part 2     audio/basic                20K Hello from the author
Press <return> to show content... dulcet tones float into your room...

Before MH describes a message part and prompts you to show it, it checks to see whether it's been configured to display that content-type on your setup. In a multipart/alternative message, MH will silently skip parts it can't display; if you keep track of the Part numbers it's showing, you'll notice that a part was skipped. In a multipart/mixed message, you'll get an error message like this:

mhn: don't know how to display content
     (content audio/basic in message 6, part 2)
You also can get an error from a program that MH calls to display content. For example, the third part of the sample message is a GIFformat picture of this book's cover. Most graphical setups that show images are based on the X Window System. An X program needs your DISPLAY environment variable. In the example below, mhn has started the xv program to show the GIF image. But xv quits because it can't find or open your display:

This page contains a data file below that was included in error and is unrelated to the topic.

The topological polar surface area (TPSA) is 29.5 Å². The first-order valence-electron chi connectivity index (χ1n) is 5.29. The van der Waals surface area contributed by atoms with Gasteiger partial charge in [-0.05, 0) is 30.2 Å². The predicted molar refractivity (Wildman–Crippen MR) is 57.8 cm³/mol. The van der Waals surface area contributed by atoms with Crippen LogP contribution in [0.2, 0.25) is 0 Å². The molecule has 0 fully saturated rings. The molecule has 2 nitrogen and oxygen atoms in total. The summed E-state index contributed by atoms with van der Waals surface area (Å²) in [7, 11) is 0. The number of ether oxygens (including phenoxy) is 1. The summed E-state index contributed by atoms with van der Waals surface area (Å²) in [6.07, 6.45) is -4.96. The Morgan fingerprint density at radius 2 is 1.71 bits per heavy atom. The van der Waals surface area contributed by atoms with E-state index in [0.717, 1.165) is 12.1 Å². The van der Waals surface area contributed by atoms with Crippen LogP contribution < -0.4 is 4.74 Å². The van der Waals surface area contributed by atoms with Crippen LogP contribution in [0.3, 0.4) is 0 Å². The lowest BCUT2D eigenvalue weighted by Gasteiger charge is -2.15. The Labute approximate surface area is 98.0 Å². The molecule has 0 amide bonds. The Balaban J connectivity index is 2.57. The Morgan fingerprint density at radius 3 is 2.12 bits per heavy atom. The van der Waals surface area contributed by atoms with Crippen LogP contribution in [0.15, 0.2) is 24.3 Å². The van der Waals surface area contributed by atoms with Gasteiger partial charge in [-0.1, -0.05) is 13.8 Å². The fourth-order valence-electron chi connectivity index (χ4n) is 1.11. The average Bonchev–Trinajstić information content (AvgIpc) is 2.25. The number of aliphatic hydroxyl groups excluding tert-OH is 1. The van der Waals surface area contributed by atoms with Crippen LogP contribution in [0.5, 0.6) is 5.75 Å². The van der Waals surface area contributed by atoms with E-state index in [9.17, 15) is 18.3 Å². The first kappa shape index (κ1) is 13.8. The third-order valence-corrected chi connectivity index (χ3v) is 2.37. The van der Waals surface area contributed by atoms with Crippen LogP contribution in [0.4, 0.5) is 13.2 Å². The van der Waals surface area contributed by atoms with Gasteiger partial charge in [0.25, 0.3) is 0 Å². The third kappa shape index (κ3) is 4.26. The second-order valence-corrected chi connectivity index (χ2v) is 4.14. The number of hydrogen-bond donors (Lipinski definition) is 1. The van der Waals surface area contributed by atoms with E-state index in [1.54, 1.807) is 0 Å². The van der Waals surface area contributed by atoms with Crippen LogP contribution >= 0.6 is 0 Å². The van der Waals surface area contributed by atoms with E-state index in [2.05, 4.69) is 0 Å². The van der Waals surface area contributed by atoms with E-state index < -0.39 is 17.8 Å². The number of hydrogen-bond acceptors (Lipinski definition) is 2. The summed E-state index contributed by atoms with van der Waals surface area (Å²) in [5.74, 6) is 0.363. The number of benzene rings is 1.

part 3     image/gif                  17K Book cover
Press <return> to show content...
/usr/local/bin/xv: Can't open display
Exit 1
Otherwise, a window will probably pop up on your screen. If you're using the xv program, you can quit by pointing to the window and pressing the `q' key. Or, if you click the third mouse button in that window, you'll get a menu window with quite a few choices -- including a quit button. After you quit xv, the image window should go away; then, the window where you were displaying the sample message should return to a shell prompt (like %). You're ready to remove the sample message or go on to other work.

For more information about what MH does to display MIME messages, and some tips for fixing problems, see the Section Reading MIME Messages.